Talking Tax: Going Deeper Into Section 962
February 27, 2020 | BY Joshua Bondy
For a corporate taxpayer, the combination of a reduced corporate rate, a special deduction, and access to indirect FTCs largely mitigates the impact of GILTI and section 965 –Individuals and pass-through entities have no such benefits.
Consider an individual who owns, directly or through a pass-through entity, 100 percent of a German services company which pays a 30 percent rate of local income tax. If the German company generates $1,000 U.S. dollars of income, that income is first subject to $300 U.S. dollars of German taxes, then potentially the entire $700 remainder could be currently taxed as GILTI and subject to an additional 37 percent U.S. individual tax rate in the year incurred (note that GILTI inclusions are not eligible for the new section 199A business income deduction). The outcome: a current effective tax rate of over 55 percent, regardless of whether the individual owner draws a dividend or reinvests the business’ earnings.
Enter section 962 which allows an individual (or trust or estate) U.S. shareholder of a CFC to elect to be subject to corporate income tax rates (under Sections 11 and 55) on amounts that are included in his or her gross income.
The keys to the effectiveness of the election to minimize U.S. tax on anti-deferral income are:
1. The use of the 21% corporate tax rate to determine the baseline U.S. tax liability.
2. Access to the 50% Section 250 deduction against GILTI (although such offset is not available against income included under the historic anti-deferral rules).
3. The availability of the foreign tax credit mechanism to offset the calculated U.S. tax with foreign taxes on the included income (subject to the GILTI haircut of foreign taxes).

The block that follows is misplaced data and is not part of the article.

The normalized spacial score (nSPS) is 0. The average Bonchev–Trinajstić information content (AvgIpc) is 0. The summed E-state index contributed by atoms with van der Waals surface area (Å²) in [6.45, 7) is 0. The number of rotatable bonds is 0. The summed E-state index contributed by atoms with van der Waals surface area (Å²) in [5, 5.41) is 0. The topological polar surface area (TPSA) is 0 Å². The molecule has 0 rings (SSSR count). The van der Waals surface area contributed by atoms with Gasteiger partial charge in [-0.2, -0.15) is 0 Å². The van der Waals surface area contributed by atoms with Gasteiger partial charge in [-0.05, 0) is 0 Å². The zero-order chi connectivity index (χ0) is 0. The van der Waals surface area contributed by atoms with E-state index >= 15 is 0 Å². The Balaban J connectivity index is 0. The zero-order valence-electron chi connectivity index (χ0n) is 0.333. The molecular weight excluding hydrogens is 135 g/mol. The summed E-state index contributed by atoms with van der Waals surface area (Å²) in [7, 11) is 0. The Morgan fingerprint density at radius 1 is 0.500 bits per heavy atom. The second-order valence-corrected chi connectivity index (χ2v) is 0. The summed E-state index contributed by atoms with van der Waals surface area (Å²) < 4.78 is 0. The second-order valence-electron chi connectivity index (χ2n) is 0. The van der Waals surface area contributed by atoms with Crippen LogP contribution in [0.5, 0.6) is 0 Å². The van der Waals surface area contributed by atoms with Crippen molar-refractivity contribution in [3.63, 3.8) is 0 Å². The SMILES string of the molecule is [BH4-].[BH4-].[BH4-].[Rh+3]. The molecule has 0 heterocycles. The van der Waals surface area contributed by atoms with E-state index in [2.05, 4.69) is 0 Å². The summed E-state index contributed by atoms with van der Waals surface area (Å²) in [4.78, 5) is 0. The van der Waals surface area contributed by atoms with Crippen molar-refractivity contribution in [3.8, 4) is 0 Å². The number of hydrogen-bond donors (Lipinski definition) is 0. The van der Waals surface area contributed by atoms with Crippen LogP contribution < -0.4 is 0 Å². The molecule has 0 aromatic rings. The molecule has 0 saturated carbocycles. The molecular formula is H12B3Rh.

4. A special rule that prevents the spillover of personal or business deductions that could otherwise impair the use of foreign tax credits or subject the 50% deduction to a taxable income limitation.
Returning to the facts of the prior example, if the individual makes a section 962 election for the year, the German earnings are now subject to GILTI tax at the deemed-corporate level instead of the individual level. Applying GILTI’s rules for corporate indirect foreign tax credits and section 250 deductions, the $1,000 of pre-tax income is eligible for a 50 percent deduction ($500 U.S. dollars) and the net income of $500 U.S. dollars is subject to a 21 percent U.S. corporate rate. A FTC is available of up to 80 percent of the German taxes, or $240 U.S. dollars. The FTC offsets the full $105 U.S. dollars of corporate-level tax and, assuming the German earnings are not distributed to the shareholder, there is zero residual U.S. tax in the current year.
The §962 election is made on a year-by-year basis with the tax return filed for that year. As a result, US individual shareholders facing a significant tax on GILTI may wish to consider making this election to lower the taxes due. However, an individual making this election will also be subject to US tax when it receives a dividend from the CFC. Dividends from a foreign corporation are generally taxed at regular tax rates unless the dividend is from a “qualified foreign corporation” which is taxed at the long term capital gains tax rate of 20%. A qualified dividend is a dividend from a foreign corporation that is eligible for benefits under an income tax treaty between the US and their home country. The US has income tax treaties with many nations (e.g., England, France, Germany), but not with all nations.
Section 962 election may be a valuable tool in softening or deferring the double-tax blow of being a U.S. shareholder in a foreign business – but careful consideration should be used before making the election. Depending on the specific circumstances, using section 962 could result in an individual paying a greater effective rate of tax on their foreign earnings once they have been repatriated (distributed).